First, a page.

The National Museum Cardiff, part of the National Museum Wales “network”, has a rather nice set of exhibits in the areas of art, natural history and human history. We managed to stroll through just about all of the rooms, though we spent the most time in certain areas. Since admission is free, it’s a good deal no matter what you wish to see.
The highlight of the museum, to me, was seeing the “Red Lady of Paviland”, Unearthed in 1823 in the Gower Peninsula of Wales, this is a human skeleton from the Upper Paleolithic era (around 10,000 to 50,000 years ago) – and specifically estimated to be about 33,000 years old. These remains were found in a manner showing that a ceremonial burial was performed. Shells and ivory pieces had been placed around the body and a red ochre coated both the decorative pieces and the person. The Red Lady is both the oldest known formal burial in Western Europe and the oldest (modern) human remains uncovered in the UK.
Oh, and despite the name, the skeleton is actually male. Its discoverer, Rev. William Buckland, believed it was a female due to the decorative items present around the body. Rev. Buckland also thought the Earth was no more than several thousand years old and ascribed the Red Lady to the Roman era. For whatever reason, he determined that the red ochre coloring indicated the “lady” was a witch or a prostitute. Perhaps the good Reverend had a penchant for hookers dressed in red with shell jewelry? Fortunately more rigorous scientific analysis was later applied to the find and the correct gender was determined. However by that time the name had stuck and in any event, the departed individual is no longer around to file a complaint about having his sex misrepresented all those years.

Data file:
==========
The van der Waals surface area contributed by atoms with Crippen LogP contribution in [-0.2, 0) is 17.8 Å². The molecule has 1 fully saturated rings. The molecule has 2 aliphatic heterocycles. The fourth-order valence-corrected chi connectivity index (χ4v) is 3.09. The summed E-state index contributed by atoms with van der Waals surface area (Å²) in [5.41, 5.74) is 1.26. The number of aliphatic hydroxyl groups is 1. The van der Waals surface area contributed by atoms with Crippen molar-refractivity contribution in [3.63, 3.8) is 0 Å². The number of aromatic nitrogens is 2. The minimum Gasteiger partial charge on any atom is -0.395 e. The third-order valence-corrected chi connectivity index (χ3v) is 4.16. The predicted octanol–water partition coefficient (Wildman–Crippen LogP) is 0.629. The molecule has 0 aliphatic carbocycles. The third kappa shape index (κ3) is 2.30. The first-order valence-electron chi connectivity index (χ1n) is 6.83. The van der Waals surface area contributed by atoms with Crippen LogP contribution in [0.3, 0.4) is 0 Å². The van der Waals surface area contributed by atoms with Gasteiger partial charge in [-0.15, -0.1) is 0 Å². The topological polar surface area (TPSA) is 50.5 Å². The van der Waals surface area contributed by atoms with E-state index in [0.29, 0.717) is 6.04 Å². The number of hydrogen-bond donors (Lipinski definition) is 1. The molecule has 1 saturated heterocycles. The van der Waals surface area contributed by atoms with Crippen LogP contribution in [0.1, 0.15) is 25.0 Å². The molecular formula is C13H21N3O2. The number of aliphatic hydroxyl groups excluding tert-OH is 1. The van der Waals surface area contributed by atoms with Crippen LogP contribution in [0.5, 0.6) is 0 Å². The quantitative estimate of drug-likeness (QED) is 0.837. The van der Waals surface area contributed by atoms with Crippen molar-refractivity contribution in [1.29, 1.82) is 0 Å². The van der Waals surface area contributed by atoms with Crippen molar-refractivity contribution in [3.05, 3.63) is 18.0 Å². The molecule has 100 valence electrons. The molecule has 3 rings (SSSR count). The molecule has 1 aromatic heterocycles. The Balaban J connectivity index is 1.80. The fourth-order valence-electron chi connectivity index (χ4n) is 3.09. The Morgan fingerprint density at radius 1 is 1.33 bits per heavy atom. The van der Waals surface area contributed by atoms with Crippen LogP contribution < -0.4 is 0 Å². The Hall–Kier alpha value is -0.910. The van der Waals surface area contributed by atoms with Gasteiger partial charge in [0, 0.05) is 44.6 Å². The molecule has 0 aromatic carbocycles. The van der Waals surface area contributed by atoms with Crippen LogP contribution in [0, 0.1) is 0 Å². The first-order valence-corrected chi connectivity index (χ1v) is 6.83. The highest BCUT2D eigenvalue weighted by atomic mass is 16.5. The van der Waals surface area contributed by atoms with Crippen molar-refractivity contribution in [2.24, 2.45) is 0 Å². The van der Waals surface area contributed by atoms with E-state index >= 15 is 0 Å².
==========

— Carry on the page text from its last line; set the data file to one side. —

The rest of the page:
Fine arts are well represented as well. The Renoir piece La Parisienne is perhaps the most advertised work of art associated with this venue, but it is far from the only item in their collection. Van Gogh, Cézanne, Rodin, and a host of Welsh artists may be
Public Spaces, Hotel and Food
Cardiff is a fairly compact city and easy to see on foot, with the occasional taxi supplementing as needed. Several indoor shopping arcades, a modern mall (St David’s), and other shops provide plenty of opportunities to open up your wallet. We never had a problem finding something to eat, whether a quick bite, longer dinner, or dessert. I thought the Alliance public sculpture, by French artist Jean-Bernard Metais, was pretty cool. The piece rises and falls in concert with the tides and glows after dark.
The Cardiff Marriott was our home base for our time in the Welsh capital city, using some of my Marriott Rewards points. This turned out to be a good choice. We walked to everything except for the Doctor Who Experience. The rooms were comfortable and clean, free wi-fi was available in the lobby, and we had a peaceful sleep each night. The first afternoon after checking in, we had the curtains open and were surprised by a little visitor outside on the window ledge. This seagull decided to make himself at home and in fact stuck around for about 10 minutes. Either he was an unrepentant “Peeping Tom” or expected us to provide him with a snack.